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Case update 24 February 2024

We’ve already won big at the High Court – now we’re arguing for more

We’ve published the Government’s assessments of the risks surrounding its climate strategy. But the Government should never have kept them under wraps.

Our three-day High Court hearing with Friends of the Earth and ClientEarth opened with a big win: we’ve already published the Government’s risk tables.

Ministers had been refusing to release these vital documents, showing how their policies on net zero were at risk of failure, for nine months. But by reaching the courtroom, we were finally able to publish them ourselves.

Now they can be scrutinised by Parliament, experts, journalists and the public.

As soon as Caroline Lucas MP got to see them, she said they show the Government has “set targets without the concrete plans, policies and investment to achieve them”. When Rishi Sunak claimed he was “proud of being a ‘world leader in reaching net zero’,” she continued, “he was either lying or asleep at the wheel”.

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But it shouldn’t have taken nine months of legal pressure for these crucial assessments to be released. So at the High Court we argued that Ministers breached the Climate Change Act 2008 by failing to include the risk tables in its Carbon Budget Delivery Plan. The Government replied that it does not have to publish every piece of information that the Ministers took into account when approving the plan.

You can’t tell if a plan is working unless you can see the risks it faces. So we want the court to rule it was unlawful for the Government to keep these assessments under wraps. This could help set a higher standard for transparency when future administrations set out climate plans.

Friends of the Earth and ClientEarth also argued that the Government’s climate plan was unlawful, as Grant Shapps – the Net Zero Secretary at the time – had given key policies the green light without even looking at the assessments of the risks surrounding them.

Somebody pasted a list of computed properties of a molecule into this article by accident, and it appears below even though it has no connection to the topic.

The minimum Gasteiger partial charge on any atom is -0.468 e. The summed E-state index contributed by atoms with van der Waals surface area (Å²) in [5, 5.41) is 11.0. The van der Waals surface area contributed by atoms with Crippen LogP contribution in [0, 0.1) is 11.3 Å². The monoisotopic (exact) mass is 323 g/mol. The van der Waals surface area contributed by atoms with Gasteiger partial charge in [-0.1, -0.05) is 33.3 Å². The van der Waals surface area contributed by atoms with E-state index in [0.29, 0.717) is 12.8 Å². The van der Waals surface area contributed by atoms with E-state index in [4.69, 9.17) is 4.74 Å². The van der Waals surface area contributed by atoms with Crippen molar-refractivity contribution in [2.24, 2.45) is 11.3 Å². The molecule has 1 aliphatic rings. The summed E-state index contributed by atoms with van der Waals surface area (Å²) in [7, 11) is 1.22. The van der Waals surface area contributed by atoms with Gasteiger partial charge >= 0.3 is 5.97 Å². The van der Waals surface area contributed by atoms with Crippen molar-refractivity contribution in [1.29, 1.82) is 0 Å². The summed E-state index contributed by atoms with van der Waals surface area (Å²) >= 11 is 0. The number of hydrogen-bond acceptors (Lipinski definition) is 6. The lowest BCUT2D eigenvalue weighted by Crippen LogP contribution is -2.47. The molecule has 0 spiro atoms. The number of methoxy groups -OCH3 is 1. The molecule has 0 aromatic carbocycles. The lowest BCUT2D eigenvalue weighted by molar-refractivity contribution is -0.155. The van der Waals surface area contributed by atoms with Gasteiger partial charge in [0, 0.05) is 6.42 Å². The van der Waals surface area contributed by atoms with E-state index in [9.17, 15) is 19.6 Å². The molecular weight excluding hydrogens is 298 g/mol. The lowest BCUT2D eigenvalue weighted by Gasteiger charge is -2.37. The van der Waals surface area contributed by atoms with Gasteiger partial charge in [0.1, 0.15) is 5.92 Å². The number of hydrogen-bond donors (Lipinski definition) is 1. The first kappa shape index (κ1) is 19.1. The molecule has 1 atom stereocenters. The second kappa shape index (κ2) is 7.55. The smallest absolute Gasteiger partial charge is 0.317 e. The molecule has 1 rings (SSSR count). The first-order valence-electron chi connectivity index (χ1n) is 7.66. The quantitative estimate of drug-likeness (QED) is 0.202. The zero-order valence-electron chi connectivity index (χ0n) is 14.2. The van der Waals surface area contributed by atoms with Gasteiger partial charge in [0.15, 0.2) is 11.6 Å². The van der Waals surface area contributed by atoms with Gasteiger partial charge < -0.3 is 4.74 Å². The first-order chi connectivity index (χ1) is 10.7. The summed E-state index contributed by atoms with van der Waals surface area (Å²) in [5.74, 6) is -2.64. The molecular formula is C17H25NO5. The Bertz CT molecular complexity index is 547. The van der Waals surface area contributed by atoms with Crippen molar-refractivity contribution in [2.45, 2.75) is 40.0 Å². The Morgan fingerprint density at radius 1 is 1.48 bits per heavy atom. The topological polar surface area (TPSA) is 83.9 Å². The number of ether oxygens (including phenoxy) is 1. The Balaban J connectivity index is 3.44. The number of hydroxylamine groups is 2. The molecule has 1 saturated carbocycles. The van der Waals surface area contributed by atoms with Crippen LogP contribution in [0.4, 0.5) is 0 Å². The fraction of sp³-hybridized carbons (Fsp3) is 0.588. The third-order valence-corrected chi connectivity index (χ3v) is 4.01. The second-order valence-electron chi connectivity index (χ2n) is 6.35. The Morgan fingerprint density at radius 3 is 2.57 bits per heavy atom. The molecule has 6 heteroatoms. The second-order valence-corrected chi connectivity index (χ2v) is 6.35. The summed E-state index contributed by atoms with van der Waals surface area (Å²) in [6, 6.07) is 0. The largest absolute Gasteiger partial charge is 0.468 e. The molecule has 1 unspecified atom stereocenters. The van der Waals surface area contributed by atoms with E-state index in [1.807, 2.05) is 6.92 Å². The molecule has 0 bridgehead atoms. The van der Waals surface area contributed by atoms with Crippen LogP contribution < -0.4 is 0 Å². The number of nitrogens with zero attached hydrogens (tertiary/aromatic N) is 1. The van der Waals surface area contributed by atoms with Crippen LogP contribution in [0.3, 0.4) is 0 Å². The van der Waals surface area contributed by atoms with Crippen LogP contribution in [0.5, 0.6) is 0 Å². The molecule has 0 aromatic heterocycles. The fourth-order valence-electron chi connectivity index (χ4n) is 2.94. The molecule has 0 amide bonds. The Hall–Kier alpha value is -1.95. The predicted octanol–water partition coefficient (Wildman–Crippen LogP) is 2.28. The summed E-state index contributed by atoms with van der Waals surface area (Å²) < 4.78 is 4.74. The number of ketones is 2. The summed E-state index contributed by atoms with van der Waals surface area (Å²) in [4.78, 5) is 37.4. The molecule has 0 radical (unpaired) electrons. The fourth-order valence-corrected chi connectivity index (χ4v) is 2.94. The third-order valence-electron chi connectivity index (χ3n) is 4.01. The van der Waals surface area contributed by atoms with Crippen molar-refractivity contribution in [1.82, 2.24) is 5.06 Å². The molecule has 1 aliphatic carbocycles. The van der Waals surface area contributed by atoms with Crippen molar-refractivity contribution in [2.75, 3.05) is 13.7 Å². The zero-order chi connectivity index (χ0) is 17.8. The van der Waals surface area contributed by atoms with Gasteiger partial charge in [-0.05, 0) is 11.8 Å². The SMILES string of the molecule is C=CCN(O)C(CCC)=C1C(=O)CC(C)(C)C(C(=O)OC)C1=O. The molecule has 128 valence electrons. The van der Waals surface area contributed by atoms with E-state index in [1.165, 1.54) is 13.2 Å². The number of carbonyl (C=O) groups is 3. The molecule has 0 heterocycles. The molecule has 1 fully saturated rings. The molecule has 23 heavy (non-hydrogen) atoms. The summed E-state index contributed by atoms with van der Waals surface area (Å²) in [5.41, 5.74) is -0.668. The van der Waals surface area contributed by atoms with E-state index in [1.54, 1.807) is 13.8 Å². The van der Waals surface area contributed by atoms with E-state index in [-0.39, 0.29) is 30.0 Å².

A striking intervention then came from the Conservative peer and former chair of the Climate Change Committee, Lord Deben. According to Deben, the Government “is relying on everything going to plan with no delays or unforeseen circumstances, and on technologies which have either not been tested or indeed on which testing has not even started.” The current strategy “does not provide the necessary assurance that we can meet our statutory duty to reach net zero by 2050”, he added. “I know of no other government policy which is premised on everything going exactly right.”

In response, the Government claimed that Grant Shapps had enough information about the risks surrounding these policies to support his decision when he approved the plan.

The High Court will now rule on whether we have permission to challenge the Government’s net zero strategy and, if so, on the merits of our case.

  • We’re pushing forward with more work to protect our environment – from forcing the Government to unleash the power of onshore wind to making water companies clean up their act on sewage. Anything you can give to support this and our wider work will help us make positive change.